Colm Doyle A Developer Relations professional in Dublin, Ireland.

Move fast and break things

For many companies, it’s the end of the financial year, so that means performance reviews, and in most organisations, that involves comparing how people have acted against the company’s values, so values are on a lot of people’s minds at the moment.

Whenever I think about company values, I’m inevitably brought back to the early 2010’s values at Facebook. There was many, but I think the one most people remember, inside and outside the company was “Move Fast and Break Things”. It’s gotten a lot of criticism over the years, with the common interpretation that it engendered a culture of reckless disregard for users.

But that’s not how I remember it, or how I think most people working there lived it.

The push and pull of moving fast

Think about moving fast. It’s a sense of urgency. It’s acting like your competitor is constantly nipping at your heels. Mark Zuckerberg used to constantly talk about how if we didn’t invent the next Facebook, then someone else would. The company made this feeling even more real when we moved our HQ into the old Sun Microsystems campus, and instead of purging the buildings of reference to the old company, we left the logos etc everywhere. It was a constant reminder that we weren’t the first company to occupy this space, and we weren’t going to be the last.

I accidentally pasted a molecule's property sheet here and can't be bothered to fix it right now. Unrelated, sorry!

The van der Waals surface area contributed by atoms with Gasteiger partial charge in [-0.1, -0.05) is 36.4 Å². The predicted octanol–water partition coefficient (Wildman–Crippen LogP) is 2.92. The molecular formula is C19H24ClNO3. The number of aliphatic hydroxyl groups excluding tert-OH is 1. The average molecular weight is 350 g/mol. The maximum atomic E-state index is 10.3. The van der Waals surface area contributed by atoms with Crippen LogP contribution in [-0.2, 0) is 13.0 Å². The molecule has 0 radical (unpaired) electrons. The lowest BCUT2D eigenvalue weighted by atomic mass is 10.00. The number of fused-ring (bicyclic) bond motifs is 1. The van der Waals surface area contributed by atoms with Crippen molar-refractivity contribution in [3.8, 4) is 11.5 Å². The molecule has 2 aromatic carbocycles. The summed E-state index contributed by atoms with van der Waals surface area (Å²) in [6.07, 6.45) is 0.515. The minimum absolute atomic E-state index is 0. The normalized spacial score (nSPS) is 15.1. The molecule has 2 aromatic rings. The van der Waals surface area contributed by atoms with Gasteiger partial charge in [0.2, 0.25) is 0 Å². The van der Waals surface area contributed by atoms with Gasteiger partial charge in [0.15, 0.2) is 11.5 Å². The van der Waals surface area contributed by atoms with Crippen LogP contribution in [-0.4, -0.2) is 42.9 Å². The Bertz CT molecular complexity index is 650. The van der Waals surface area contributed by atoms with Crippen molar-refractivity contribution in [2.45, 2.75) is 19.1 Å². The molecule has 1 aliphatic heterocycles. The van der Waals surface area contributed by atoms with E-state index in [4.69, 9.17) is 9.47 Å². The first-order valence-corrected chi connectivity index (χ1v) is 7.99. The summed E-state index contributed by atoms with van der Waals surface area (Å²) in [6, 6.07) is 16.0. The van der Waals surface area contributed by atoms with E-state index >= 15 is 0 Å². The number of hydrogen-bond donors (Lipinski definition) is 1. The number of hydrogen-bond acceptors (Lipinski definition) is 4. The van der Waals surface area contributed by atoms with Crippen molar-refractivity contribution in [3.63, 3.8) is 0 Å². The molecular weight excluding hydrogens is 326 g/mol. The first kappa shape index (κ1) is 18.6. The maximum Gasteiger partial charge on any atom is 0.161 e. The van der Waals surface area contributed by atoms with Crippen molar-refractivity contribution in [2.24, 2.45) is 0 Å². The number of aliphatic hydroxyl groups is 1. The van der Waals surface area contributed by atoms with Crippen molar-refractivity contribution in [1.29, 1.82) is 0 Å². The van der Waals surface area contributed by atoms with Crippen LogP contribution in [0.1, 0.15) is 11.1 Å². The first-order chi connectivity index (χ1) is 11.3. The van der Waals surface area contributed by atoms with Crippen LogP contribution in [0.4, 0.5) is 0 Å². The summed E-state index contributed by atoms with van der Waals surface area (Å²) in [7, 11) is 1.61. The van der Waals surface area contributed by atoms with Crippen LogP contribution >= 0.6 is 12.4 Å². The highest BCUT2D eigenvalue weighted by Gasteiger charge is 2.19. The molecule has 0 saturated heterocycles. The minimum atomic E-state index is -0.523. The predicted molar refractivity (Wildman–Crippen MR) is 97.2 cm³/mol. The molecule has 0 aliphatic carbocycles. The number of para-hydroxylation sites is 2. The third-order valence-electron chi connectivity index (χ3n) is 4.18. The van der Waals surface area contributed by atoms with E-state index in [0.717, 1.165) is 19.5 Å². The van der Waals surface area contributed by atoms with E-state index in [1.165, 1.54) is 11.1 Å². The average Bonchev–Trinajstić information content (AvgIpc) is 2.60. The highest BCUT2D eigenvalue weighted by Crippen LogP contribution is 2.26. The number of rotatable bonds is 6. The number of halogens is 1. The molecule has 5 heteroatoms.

Anyway, I digress. The point of move fast and break things was sometimes moving faster was the right thing to do. But the faster you moved, the more likely you were to make a mistake and break something. You can clearly see the push and pull here. The value was a trade-off between speed and stability. Everyone wants a stable system, but everyone also wants new functionality, and they want it yesterday.

The value was a reminder that we were willing to sacrifice some stability for that speed of execution. That didn’t mean you shipped things regardless of consequences, or you were cavalier about quality. It was that given a 50/50 chance of something breaking, we were willing to accept that risk if it meant we could move faster. That was the inherent trade-off.

Values should create trade-offs

In order to be meaningful, values should be difficult trade-offs. They need to offer a push and pull between two tempting situations. Either direction should have it’s own appeal. If it doesn’t, then it’s not a value, it’s just a bland statement of fact. After all, where’s the tension in “We respect our customers” or “We value our employees”?

So when you find yourself reviewing your company values, ask yourself what’s the trade-off? If you’re struggling to find situations where the opposite of the value is tempting, then maybe what your team values isn’t that big an ask to uphold, and it should be, otherwise why bother reinforcing it.